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Our panel of 89 professional philosophers has responded to

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I'm intrigued by your suggestion that there may be a paradox here, but I'm having trouble reconstructing your reasoning. As far as I can tell, your reasoning relies on the premise that any definition must contain whatever it defines. But I'm not sure that premise is plausible.

Merriam-Webster.com defines "walrus" as follows: "a large gregarious marine mammal (Odobenus rosmarus of the family Odobenidae) of arctic waters that is related to the seals and has long ivory tusks, a tough wrinkled hide, and stiff whiskers and that feeds mainly on bivalve mollusks."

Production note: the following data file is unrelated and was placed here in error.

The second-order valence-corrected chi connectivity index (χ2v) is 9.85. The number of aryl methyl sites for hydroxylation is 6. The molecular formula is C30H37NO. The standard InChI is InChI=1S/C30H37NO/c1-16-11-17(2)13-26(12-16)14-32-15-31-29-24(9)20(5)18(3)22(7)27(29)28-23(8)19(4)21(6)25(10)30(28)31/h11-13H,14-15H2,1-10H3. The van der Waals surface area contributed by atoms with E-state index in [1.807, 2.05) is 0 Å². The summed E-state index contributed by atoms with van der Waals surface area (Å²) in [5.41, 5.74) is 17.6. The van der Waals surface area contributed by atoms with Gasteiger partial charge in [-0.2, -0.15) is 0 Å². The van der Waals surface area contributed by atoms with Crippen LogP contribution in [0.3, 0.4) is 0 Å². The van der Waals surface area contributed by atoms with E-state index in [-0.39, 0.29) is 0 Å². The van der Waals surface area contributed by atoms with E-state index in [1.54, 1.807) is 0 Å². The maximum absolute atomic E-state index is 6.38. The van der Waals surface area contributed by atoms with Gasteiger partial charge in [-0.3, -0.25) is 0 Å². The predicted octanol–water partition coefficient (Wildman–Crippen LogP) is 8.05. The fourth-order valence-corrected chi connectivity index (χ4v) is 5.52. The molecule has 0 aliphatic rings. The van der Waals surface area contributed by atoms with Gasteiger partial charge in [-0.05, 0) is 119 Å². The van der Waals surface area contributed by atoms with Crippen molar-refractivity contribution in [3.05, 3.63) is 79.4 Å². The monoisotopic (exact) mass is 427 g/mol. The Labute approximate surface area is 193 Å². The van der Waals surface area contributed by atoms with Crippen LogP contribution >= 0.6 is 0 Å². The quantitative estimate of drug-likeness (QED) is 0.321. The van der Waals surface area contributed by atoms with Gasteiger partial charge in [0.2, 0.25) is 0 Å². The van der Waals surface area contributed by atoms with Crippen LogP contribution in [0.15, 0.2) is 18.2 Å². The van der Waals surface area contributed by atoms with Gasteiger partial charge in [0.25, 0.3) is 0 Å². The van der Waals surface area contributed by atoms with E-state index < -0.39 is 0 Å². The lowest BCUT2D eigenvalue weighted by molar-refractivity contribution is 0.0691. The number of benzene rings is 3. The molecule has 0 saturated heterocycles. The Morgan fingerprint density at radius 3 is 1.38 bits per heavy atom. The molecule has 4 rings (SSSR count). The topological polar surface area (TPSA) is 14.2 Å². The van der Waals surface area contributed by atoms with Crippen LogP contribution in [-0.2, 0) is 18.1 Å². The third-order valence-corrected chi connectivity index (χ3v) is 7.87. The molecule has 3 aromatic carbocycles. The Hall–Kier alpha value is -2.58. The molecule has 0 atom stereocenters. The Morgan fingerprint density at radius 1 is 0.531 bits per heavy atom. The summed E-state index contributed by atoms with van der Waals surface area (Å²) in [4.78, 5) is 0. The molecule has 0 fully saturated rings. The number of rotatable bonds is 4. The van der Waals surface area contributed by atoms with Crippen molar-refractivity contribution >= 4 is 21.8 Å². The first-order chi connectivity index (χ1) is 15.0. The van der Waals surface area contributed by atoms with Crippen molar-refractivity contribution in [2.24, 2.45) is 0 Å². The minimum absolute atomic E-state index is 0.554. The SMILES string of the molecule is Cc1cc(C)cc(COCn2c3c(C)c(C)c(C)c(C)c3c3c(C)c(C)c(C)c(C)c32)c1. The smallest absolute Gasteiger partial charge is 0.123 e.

That definition (more precisely, the definiens) doesn't contain the word ("walrus") being defined, which is good: otherwise the definition would be unhelpful. Nor does the definition contain a walrus; we'd need a cage to do that. Instead, the definition gives us a string of words meant to pick out the walrus from among other things. If it's a genuine definition, then the principle on which it seems you're relying is false. But I may just be misunderstanding your reasoning.